“The letter demonstrates that this program, created in 1991, has made a difference across the nation,” said Crandall, who serves as co-chair of the Coalition for Recreational Trails. “It may be small by Washington standards, but has made a real difference in community after community, and has made public lands more accessible and valued.”
The congressional letter is unusual both because of the large number of signers and the geographic and ideological diversity of the support it demonstrates. The letter is especially timely because Congress is expected to take action on a successor to SAFETEA-LU, a multi-year surface transportation law directing the use of collected federal motorfuel taxes which expired in 2009 and has been extended for short periods ever since.
According to the congressional letter, “The philosophy behind the RTP is simple: fuel taxes collected from non-highway users should benefit those who paid the taxes.” The letter goes on to say,” the RTP has brought new economic vitality to communities across the nation, helped Americans to be active and healthy, and unified often-divided trail interests to craft state trail plans and aid all trail interests. More than 15,000 projects have been funded under this program to date, including trail corridor purchases, trail construction and maintenance and environmental mitigation.”
Crandall noted that the 74 signers included longtime members of Congress holding senior positions on key committees as well as new members of Congress, and that the signers were from 36 states.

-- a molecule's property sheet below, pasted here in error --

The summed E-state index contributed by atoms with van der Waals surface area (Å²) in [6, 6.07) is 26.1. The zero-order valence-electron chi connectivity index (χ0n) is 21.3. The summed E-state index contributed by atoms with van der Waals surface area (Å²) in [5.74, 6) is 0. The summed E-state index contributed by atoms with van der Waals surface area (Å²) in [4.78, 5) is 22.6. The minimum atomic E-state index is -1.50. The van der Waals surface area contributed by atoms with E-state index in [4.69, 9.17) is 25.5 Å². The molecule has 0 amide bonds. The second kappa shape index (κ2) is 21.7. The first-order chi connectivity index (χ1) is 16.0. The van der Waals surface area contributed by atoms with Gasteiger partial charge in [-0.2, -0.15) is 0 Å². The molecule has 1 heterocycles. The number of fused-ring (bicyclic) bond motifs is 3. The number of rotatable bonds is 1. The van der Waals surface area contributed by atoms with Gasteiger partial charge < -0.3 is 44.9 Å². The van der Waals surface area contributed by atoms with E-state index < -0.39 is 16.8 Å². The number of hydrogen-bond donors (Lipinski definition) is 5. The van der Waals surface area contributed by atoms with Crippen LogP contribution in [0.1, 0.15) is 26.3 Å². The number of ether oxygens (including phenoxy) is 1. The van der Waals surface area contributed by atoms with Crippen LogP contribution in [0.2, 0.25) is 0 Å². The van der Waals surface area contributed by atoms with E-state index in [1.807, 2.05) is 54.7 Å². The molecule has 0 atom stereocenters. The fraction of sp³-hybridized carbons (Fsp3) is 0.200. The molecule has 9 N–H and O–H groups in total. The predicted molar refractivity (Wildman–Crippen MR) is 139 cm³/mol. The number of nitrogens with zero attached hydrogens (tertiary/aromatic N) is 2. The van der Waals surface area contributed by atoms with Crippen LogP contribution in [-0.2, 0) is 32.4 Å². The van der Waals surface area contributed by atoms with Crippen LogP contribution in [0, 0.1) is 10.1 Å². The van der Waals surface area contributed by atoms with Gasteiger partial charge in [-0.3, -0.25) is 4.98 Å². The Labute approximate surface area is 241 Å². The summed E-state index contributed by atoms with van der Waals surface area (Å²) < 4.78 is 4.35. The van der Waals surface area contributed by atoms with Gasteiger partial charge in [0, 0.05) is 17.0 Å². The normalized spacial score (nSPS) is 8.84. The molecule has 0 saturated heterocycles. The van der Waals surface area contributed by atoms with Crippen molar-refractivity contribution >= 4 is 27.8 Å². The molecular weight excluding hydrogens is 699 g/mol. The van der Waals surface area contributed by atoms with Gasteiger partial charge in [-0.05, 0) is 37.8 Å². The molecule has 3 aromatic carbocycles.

“The Congressional letter demonstrates the same kind of broad support as that shown earlier this year when nearly 500 national, state and local organizations wrote to the Congress and expressed strong support for continuing RTP,” said Crandall.
“We especially want to thank congressmen Petri and Michaud for taking action on behalf of their constituents and trail enthusiasts across the nation,” Crandall added. “With the number and complexity of issues before the Congress, small but vital federal programs like RTP could be forgotten without champions in the House and Senate. We thank each of the signers – and especially Representatives Petri and Michaud.”
The 100th anniversary of the National Park Service’s (NPS) creation will be celebrated on Aug. 25, 2016.
NPS Director Jon Jarvis has created a task force to develop a five-year strategy to equip the agency for its next century. Headed by Vic Knox, deputy regional director in Alaska, the task force will prepare a plan scheduled for release on Aug. 25, 2011, according to a news release from the American Recreation Coalition (ARC).
The team has been told to review various NPS “vision” documents like the Second Century Commission report and the America’s Great Outdoors recommendations and, from these, develop an executable plan. The director has instructed the task force to focus on partnerships and existing laws and resources and to incorporate specific, measurable goals.
The team has completed an outline for its plan, identifying five themes with corresponding goals. The themes are:
- Connecting People to Parks
- Telling America’s Story
- Conserving and Restoring America’s National Parks
- Supporting Community-Based Conservation and Recreational Access
- Enhancing Professional Excellence
ARC and other organizations are working closely with NPS on development of the five-year strategy, for example, urging expansion of programs like the Guest Donation Program to a level of $10 million annually, and increases in health-related agency efforts, such as the Park Prescriptions program, in which doctors prescribe active outdoor fun to treat illnesses ranging from obesity to hypertension to diabetes. Groups like the National Park Hospitality Association are urging private funding of needed expansion and renovations of park visitor infrastructure.